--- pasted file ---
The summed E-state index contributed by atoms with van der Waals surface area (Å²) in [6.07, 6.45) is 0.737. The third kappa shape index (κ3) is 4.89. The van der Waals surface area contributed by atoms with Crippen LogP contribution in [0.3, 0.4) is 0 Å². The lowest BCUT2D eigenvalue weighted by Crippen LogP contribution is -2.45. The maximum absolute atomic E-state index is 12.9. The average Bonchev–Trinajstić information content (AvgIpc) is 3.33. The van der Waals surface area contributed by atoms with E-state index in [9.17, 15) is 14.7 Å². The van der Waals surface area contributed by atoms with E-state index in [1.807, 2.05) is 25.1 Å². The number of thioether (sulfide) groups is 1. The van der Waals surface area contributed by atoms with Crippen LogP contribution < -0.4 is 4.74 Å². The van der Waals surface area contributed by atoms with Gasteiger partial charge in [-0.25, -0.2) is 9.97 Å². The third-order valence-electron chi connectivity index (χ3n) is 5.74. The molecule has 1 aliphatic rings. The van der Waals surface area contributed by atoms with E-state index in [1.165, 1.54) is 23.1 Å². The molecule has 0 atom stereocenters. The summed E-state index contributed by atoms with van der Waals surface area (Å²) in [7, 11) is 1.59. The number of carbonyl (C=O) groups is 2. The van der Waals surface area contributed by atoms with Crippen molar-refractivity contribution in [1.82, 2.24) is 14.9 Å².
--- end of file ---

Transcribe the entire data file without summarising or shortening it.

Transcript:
The summed E-state index contributed by atoms with van der Waals surface area (Å²) in [6.07, 6.45) is 0.737. The third kappa shape index (κ3) is 4.89. The van der Waals surface area contributed by atoms with Crippen LogP contribution in [0.3, 0.4) is 0 Å². The lowest BCUT2D eigenvalue weighted by Crippen LogP contribution is -2.45. The maximum absolute atomic E-state index is 12.9. The average Bonchev–Trinajstić information content (AvgIpc) is 3.33. The van der Waals surface area contributed by atoms with E-state index in [9.17, 15) is 14.7 Å². The van der Waals surface area contributed by atoms with E-state index in [1.807, 2.05) is 25.1 Å². The number of thioether (sulfide) groups is 1. The van der Waals surface area contributed by atoms with Crippen LogP contribution < -0.4 is 4.74 Å². The van der Waals surface area contributed by atoms with Gasteiger partial charge in [-0.25, -0.2) is 9.97 Å². The third-order valence-electron chi connectivity index (χ3n) is 5.74. The molecule has 1 aliphatic rings. The van der Waals surface area contributed by atoms with E-state index in [1.165, 1.54) is 23.1 Å². The molecule has 0 atom stereocenters. The summed E-state index contributed by atoms with van der Waals surface area (Å²) in [7, 11) is 1.59. The number of carbonyl (C=O) groups is 2. The van der Waals surface area contributed by atoms with Crippen molar-refractivity contribution in [1.82, 2.24) is 14.9 Å².